The memory boards at this, our 50th reunion, are composed of all of the Southwest memorabilia Sally had saved...the pictures and news clippings and Arrows and keepsakes she so sweetly pasted into scrapbooks during our high school years. While you're perusing these memory boards, know that Sally's spirit is floating close by, making sure you see and enjoy everything. She loved to share. She loved to give. She was eternally filled with hope and joy and goodness. She was loved.
Our classmate Scott died while serving in the Navy in Vietman. He was in a plane that crashed and although he lived through the crash, he subsequently died from head injuries at the hospital in Da Nang.
Scott had a nickname - "Parnelli". I'm not sure how he acquired it - maybe he drove a fast car or drove recklessly. He was the first of my peers to die; probably this was true for most of us. What a tragic and sad loss to his friends and family. And when so many were enjoying college and living carefree lives, Scott had a sense of patriotism and bravery that was unknown to many.
Scott was a good guy who had many friends. Those of us who hung around with him enjoyed his wonderful sense of humor, great smile and infectuous laugh.
Below is an exerpt from his obituary. Unbeknown to most of us, he left quite a legacy. He was responsible for developing the Armed Forces Servicemens Center at the Minneapolis airport.
934th Airlift Wing (AFRC) Minneapolis-St. Paul IAP Air Reserve Station, Minn. September 2009 Vol. 31, No. 9
Home away from home at MSP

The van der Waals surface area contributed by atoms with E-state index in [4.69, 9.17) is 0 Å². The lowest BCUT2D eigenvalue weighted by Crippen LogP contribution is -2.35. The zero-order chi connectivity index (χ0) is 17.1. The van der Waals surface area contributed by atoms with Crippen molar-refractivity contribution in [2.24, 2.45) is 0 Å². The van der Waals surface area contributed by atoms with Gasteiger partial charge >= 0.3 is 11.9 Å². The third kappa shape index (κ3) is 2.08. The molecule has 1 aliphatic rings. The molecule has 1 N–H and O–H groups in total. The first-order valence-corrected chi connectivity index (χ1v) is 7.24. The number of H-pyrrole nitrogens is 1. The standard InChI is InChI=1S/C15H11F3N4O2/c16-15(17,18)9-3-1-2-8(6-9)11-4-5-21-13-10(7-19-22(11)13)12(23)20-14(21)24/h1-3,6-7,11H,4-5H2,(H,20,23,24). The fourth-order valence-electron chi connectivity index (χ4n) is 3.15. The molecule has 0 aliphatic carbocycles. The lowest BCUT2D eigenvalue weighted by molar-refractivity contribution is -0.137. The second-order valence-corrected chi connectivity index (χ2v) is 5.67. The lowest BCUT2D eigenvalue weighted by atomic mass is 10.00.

By Tech. Sgt. Jeffrey Williams
934th Airlift Wing Public Affairs
The staff of the Armed Forces Serviceman’s Center at the Minneapolis-St. Paul International Airport expects to hit an important milestone around Labor Day when the 750,000th military member walks through their doors.
Since the center’s opening in 1970 through Aug. 1, 2009, 748,609 military personnel have utilized the facility, which has never been closed despite snow storms, strikes, airport evacuations, aircraft groundings and the terrorist attacks of Sept. 11, 2001. Now located on the Mezzanine level before the security checkpoints, it is one of only eight airport service centers in the United States that is always open day and night. “We have never, ever closed our doors in our entire history,” said Debra Cain, the center’s executive director.
“We had 16 Marines that were stranded here for five days when the airport closed following the Sept. 11 attacks. We even maintained our operations during the move to our present location back in 2002. We have never been closed.” The center was the brainchild of a young sailor from Minneapolis, ATN3 Ralph “Scott” Purdum. He stopped at the Seattle-Tacoma International Airport service center run by the Travelers Aid Society in 1969, and thought it would be fitting to have a similar center at the Minneapolis-St. Paul International Airport.
Due to his active duty commitment, he enlisted the help of his mother to get the project moving. He never lived long enough to see his dream come true. At 11:25 a.m. on March 16, 1970, ATN3 Purdum was a crewmember aboard a Lockheed EC-121M “Warning Star,” tail number 145927, on an emergency approach into Da Nang Air Base, Vietnam, due to a malfunctioning No. 4 engine. The aircraft was waved off when another plane arrived onto the runway, but it was too late.